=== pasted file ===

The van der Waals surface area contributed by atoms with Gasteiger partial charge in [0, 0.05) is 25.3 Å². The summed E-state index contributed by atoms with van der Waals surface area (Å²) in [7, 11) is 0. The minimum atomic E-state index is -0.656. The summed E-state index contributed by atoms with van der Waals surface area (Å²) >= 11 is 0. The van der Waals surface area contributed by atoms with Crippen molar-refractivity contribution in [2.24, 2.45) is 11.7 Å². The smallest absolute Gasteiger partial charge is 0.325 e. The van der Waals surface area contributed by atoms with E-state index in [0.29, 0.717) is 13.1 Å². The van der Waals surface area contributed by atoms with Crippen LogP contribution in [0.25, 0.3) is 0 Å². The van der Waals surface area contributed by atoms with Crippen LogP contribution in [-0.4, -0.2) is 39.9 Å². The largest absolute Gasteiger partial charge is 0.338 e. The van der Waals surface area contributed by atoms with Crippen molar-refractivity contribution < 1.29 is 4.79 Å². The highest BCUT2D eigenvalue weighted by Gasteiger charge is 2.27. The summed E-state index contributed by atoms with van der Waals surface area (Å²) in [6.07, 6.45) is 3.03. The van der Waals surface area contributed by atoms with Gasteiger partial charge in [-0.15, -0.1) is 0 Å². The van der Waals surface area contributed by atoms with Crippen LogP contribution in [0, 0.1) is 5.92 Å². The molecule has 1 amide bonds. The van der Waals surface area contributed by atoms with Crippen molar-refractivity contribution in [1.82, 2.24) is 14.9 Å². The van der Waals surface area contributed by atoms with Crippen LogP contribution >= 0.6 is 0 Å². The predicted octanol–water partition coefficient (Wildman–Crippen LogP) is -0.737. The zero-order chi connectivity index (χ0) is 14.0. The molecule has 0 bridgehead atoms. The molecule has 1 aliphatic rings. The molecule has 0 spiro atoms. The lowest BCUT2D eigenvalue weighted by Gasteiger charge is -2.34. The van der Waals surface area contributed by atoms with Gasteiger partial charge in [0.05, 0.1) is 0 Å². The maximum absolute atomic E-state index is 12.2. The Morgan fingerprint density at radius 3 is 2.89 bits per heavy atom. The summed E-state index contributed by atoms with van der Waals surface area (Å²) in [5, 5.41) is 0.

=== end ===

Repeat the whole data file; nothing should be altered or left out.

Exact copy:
The van der Waals surface area contributed by atoms with Gasteiger partial charge in [0, 0.05) is 25.3 Å². The summed E-state index contributed by atoms with van der Waals surface area (Å²) in [7, 11) is 0. The minimum atomic E-state index is -0.656. The summed E-state index contributed by atoms with van der Waals surface area (Å²) >= 11 is 0. The van der Waals surface area contributed by atoms with Crippen molar-refractivity contribution in [2.24, 2.45) is 11.7 Å². The smallest absolute Gasteiger partial charge is 0.325 e. The van der Waals surface area contributed by atoms with E-state index in [0.29, 0.717) is 13.1 Å². The van der Waals surface area contributed by atoms with Crippen LogP contribution in [0.25, 0.3) is 0 Å². The van der Waals surface area contributed by atoms with Crippen LogP contribution in [-0.4, -0.2) is 39.9 Å². The largest absolute Gasteiger partial charge is 0.338 e. The van der Waals surface area contributed by atoms with Crippen molar-refractivity contribution < 1.29 is 4.79 Å². The highest BCUT2D eigenvalue weighted by Gasteiger charge is 2.27. The summed E-state index contributed by atoms with van der Waals surface area (Å²) in [6.07, 6.45) is 3.03. The van der Waals surface area contributed by atoms with Gasteiger partial charge in [-0.15, -0.1) is 0 Å². The van der Waals surface area contributed by atoms with Crippen LogP contribution in [0, 0.1) is 5.92 Å². The molecule has 1 amide bonds. The van der Waals surface area contributed by atoms with Crippen molar-refractivity contribution in [1.82, 2.24) is 14.9 Å². The van der Waals surface area contributed by atoms with Crippen LogP contribution >= 0.6 is 0 Å². The predicted octanol–water partition coefficient (Wildman–Crippen LogP) is -0.737. The zero-order chi connectivity index (χ0) is 14.0. The molecule has 0 bridgehead atoms. The molecule has 1 aliphatic rings. The molecule has 0 spiro atoms. The lowest BCUT2D eigenvalue weighted by Gasteiger charge is -2.34. The van der Waals surface area contributed by atoms with Gasteiger partial charge in [0.05, 0.1) is 0 Å². The maximum absolute atomic E-state index is 12.2. The Morgan fingerprint density at radius 3 is 2.89 bits per heavy atom. The summed E-state index contributed by atoms with van der Waals surface area (Å²) in [5, 5.41) is 0.